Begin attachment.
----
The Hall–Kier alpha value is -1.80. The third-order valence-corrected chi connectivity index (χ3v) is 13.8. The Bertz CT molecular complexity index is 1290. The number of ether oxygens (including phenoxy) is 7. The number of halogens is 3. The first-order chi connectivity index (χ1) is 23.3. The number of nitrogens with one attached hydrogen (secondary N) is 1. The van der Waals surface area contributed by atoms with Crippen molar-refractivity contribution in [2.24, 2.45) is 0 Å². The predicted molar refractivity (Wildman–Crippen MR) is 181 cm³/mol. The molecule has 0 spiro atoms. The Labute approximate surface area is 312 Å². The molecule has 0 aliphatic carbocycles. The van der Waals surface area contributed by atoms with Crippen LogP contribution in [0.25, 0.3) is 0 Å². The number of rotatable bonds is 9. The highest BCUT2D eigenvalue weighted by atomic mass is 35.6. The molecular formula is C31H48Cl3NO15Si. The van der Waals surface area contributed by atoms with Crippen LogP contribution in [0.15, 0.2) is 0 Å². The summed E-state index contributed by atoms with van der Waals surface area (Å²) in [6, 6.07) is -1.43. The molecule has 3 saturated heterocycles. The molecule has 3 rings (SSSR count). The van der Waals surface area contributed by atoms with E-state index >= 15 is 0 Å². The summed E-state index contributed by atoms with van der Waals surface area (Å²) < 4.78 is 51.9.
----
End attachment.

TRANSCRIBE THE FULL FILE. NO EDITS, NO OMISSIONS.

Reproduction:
The Hall–Kier alpha value is -1.80. The third-order valence-corrected chi connectivity index (χ3v) is 13.8. The Bertz CT molecular complexity index is 1290. The number of ether oxygens (including phenoxy) is 7. The number of halogens is 3. The first-order chi connectivity index (χ1) is 23.3. The number of nitrogens with one attached hydrogen (secondary N) is 1. The van der Waals surface area contributed by atoms with Crippen molar-refractivity contribution in [2.24, 2.45) is 0 Å². The predicted molar refractivity (Wildman–Crippen MR) is 181 cm³/mol. The molecule has 0 spiro atoms. The Labute approximate surface area is 312 Å². The molecule has 0 aliphatic carbocycles. The van der Waals surface area contributed by atoms with Crippen LogP contribution in [0.25, 0.3) is 0 Å². The number of rotatable bonds is 9. The highest BCUT2D eigenvalue weighted by atomic mass is 35.6. The molecular formula is C31H48Cl3NO15Si. The van der Waals surface area contributed by atoms with Crippen LogP contribution in [0.15, 0.2) is 0 Å². The summed E-state index contributed by atoms with van der Waals surface area (Å²) in [6, 6.07) is -1.43. The molecule has 3 saturated heterocycles. The molecule has 3 rings (SSSR count). The van der Waals surface area contributed by atoms with E-state index >= 15 is 0 Å². The summed E-state index contributed by atoms with van der Waals surface area (Å²) < 4.78 is 51.9.